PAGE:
Early voters hope president’s COVID-19 diagnosis opens eyes to pandemic

Posted at 5:23 PM, Oct 02, 2020

WISCONSIN — After the President and First Lady’s positive COVID-19 diagnosis overnight, early voters hope this is a wake-up call to the entire United States to start taking the pandemic seriously.

“I’m sorry to hear it happened,” Sandy Harris of Waukesha said. “But I can understand why.”

President Trump won Waukesha County in 2016 by more than 30,000 votes. However, Harris was not shy about her support for the opposition.

She doesn’t wish any ill will towards the president but hopes those who did not believe in the severity of the pandemic

“I’m sorry to hear it but you have to follow the guidelines,” Harris said. “You have to listen to the scientists.”

It’s a sentiment shared by a number of early voters across the area.

"I hope he’s doing OK,” Tony Martinez of Waukesha said. “But, people got to take this seriously.

"I am scared,” Carol Putz of Waukesha said. “I am scared. When I heard the news, oh my heart just dropped. I hope he has a fast recovery.”

In addition to wishing a speedy recovery, some voters say this news is ironic.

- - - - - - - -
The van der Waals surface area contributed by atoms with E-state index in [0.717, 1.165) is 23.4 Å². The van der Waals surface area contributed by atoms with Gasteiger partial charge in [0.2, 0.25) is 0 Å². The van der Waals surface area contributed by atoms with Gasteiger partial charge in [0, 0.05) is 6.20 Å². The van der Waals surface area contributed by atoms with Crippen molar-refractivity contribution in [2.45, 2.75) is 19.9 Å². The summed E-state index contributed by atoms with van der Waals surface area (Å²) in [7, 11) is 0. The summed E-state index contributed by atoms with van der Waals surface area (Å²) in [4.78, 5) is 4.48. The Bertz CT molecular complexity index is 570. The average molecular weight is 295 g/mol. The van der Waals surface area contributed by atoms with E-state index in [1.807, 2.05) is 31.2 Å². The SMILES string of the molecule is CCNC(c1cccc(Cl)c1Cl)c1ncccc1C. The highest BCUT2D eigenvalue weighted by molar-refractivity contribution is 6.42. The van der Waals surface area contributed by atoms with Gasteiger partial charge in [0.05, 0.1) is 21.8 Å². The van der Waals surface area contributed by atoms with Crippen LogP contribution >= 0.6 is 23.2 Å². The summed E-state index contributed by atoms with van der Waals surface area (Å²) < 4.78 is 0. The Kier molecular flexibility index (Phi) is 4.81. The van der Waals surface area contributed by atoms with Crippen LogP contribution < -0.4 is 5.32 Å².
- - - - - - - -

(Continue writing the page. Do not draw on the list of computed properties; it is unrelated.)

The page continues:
“Maybe he’ll take it more seriously about wearing masks,” Kathy Thresher of Menomonee Falls said.

Thresher made no mistake about her feelings on the president’s health; she hopes he recovers quickly and does not have any lingering effects. However, she found it hard to find sympathy after she says he has downplayed the virus.

“I don’t feel they took the necessary precautions,” Thresher said. “Now, he’ll suffer the consequences. Hopefully, it won’t be too bad for him.”

“You don’t wish anybody to be sick,” Jerry Taylor of Wauwatosa said. “But, if you’re stupid, things happen.”

“It couldn’t have happened to a better person,” Vanessa Rembert of Wauwatosa said. “What has he said? It doesn’t really impact people or something to that effect? Maybe now, he’s a believer.”

“He’s the one saying, don’t wear a mask,” Mary Janusz of Menomonee Falls said. “Or, ‘I wear it when I think I need it.’ We do need it. Look, you got it on. I got it on. We do need them. It’s not just protecting us. It’s protecting others.”

Everyone interviewed in this story made comments before the president was transferred to Walter Reed Medical Center Friday evening.

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